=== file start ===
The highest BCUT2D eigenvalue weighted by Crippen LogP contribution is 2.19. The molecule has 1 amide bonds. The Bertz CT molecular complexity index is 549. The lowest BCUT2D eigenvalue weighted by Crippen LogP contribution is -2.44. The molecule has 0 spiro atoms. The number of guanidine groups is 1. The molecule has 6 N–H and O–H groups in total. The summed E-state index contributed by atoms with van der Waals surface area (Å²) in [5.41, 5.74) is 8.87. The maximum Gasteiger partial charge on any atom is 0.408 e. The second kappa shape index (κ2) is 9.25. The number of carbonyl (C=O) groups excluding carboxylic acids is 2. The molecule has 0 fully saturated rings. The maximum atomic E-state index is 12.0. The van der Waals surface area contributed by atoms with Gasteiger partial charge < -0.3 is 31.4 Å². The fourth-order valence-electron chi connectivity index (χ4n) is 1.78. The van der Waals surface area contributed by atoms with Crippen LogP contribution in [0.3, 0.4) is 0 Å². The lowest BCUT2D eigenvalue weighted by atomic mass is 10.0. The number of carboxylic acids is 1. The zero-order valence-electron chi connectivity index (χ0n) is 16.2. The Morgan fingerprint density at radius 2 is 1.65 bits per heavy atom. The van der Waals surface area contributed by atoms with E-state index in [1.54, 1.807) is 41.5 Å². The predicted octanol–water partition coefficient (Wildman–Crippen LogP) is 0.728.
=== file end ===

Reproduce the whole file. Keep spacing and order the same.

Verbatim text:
The highest BCUT2D eigenvalue weighted by Crippen LogP contribution is 2.19. The molecule has 1 amide bonds. The Bertz CT molecular complexity index is 549. The lowest BCUT2D eigenvalue weighted by Crippen LogP contribution is -2.44. The molecule has 0 spiro atoms. The number of guanidine groups is 1. The molecule has 6 N–H and O–H groups in total. The summed E-state index contributed by atoms with van der Waals surface area (Å²) in [5.41, 5.74) is 8.87. The maximum Gasteiger partial charge on any atom is 0.408 e. The second kappa shape index (κ2) is 9.25. The number of carbonyl (C=O) groups excluding carboxylic acids is 2. The molecule has 0 fully saturated rings. The maximum atomic E-state index is 12.0. The van der Waals surface area contributed by atoms with Gasteiger partial charge < -0.3 is 31.4 Å². The fourth-order valence-electron chi connectivity index (χ4n) is 1.78. The van der Waals surface area contributed by atoms with Crippen LogP contribution in [0.3, 0.4) is 0 Å². The lowest BCUT2D eigenvalue weighted by atomic mass is 10.0. The number of carboxylic acids is 1. The zero-order valence-electron chi connectivity index (χ0n) is 16.2. The Morgan fingerprint density at radius 2 is 1.65 bits per heavy atom. The van der Waals surface area contributed by atoms with E-state index in [1.54, 1.807) is 41.5 Å². The predicted octanol–water partition coefficient (Wildman–Crippen LogP) is 0.728.